This is the season of the Vigilante Cannibal Nun. Her name is Maggie Murtagh and she’s made an online visitation from the Irish famine, feasting on the raw innards of clergy, nobility and English soldiers. She wears hip-hop bling and commits heretical acts. She channels trauma and terror and often, she’s as funny as all get-out.
Maggie is the creation of Carol Murphy, a Belfast screenwriter and filmmaker. The character has been unloaded in a series of film shorts, dropping into the early moments of 2022. These are the five episodic parts of The Body & Blood – art that shudders out of the pandemic age, informed by Irish history and personal unease.
The Body & Blood was shot on an iPhone in her bedroom over seven days. Carol put in 12 hour shifts as she manifested Maggie. She wore a Cossack hat, a sacred heart broach, gold chains, Adidas and day-glow face paint. She spoke in verse and did not flinch from the extraordinary. You might say that the film rolls like a Jacobean revenge tragedy, soundtracked by Nick Cave and Murder Ballads. But it’s more unusual than that…
When she puts on the mirror shades in the filming, you can see a reflection in the sunglasses – the active phone and the laptop with the scrolling script. There’s a rare moment when she steps out of the nineteenth century and sings the Bob Dylan tune, ‘She Belongs to Me’. Time travel is negotiable. And artists, they don’t look back.
“What I wanted to do,” Carol says, emphatically, “was to use the famine as a metaphor for a psychological world. A world of pain, horror, grief, loss and anger. That’s what it is, so I was able to do anything.”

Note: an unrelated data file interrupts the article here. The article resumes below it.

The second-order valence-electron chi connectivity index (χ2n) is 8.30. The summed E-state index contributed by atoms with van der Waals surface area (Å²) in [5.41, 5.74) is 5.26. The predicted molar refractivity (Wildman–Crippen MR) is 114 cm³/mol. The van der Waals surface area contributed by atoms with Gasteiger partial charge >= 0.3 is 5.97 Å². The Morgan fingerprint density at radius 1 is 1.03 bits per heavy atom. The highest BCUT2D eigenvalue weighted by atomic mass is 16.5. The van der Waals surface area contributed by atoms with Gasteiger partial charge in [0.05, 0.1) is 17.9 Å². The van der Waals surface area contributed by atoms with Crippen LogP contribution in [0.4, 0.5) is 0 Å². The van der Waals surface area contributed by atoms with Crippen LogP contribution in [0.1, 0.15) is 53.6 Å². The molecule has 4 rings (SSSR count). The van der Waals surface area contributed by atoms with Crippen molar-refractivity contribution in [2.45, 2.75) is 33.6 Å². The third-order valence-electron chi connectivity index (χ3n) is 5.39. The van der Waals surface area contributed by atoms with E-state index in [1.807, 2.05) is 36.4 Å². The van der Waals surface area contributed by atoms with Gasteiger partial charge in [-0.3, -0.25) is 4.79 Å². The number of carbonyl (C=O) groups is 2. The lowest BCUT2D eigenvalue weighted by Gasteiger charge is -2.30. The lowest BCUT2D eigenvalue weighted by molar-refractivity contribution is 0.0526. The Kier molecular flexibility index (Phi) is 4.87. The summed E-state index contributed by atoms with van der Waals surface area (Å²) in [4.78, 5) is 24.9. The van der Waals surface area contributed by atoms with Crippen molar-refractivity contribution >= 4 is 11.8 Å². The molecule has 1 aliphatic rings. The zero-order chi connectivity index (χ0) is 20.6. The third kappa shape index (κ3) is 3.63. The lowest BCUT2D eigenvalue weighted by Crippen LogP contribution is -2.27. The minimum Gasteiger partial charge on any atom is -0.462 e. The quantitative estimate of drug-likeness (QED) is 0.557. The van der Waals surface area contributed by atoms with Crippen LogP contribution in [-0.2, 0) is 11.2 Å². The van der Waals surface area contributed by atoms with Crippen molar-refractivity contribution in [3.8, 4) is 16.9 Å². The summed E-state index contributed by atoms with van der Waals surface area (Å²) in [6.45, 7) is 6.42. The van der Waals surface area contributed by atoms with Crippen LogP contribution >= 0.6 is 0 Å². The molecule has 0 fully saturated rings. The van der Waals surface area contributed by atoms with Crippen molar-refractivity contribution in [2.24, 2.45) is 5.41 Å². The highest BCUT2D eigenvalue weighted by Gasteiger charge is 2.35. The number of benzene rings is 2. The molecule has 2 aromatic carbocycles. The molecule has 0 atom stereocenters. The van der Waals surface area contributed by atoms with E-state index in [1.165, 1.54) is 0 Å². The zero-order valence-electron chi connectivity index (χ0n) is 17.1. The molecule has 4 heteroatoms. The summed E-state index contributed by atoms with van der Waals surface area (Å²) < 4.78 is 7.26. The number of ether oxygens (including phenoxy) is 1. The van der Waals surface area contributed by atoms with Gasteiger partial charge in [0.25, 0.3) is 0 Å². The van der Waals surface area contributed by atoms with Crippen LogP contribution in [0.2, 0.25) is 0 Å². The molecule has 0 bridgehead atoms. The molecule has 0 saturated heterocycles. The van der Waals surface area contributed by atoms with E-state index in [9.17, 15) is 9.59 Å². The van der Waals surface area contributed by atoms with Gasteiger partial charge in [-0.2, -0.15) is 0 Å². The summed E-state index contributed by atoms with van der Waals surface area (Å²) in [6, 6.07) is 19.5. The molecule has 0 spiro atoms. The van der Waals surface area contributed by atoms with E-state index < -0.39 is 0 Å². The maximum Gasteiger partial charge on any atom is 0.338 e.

It was also a kickback against the contorted system of film production – of approvals and rewrites and funding and commissioning rounds. Carol, like many people in the business, had lost good ideas to the film hierarchy and the aversion to swift decisions. The Body & Blood was not going to be lost in the back of a desk drawer.
“The way that I work with ideas, my head’s all over the place and I push ideas together. It just came to me. I tried to write it as a screenplay and it didn’t work. So I just left it. But I kept it in my head. I just thought to myself, I don’t want to let this one go. I have to honour this idea.”
Then Carol binge-watched Hip-Hop Evolution, a documentary series about the birth of a new culture.
“I thought it was fantastic. The music just gets you right in your gut. No messing around. And the footage was incredible. No one asks permission. They just go and do it. Kool Herc doesn’t go, ‘I think I’ll do an application to have this party’. They just do it. So I thought, well, I’m not gonna rap it, but I’m gonna write it in verse.
“I wanted to muddy the water. I wanted to write irresponsibly. I didn’t want to have the anal commitment to the audience – that you do when you’re writing a screenplay. I actually just wanted to write rampage. That was it. I didn’t even want to start with a story and complete it at the end. Just full-on rampage. I wrote 40 pages of verse like that. I just wanted to explode, and really, I wanted it to be funny. It’s just been a blast.”
This is extracted from a longer feature. The full version will appear in Issue 7 of Dig With It, released in late January. To pre-order or subscribe, see here.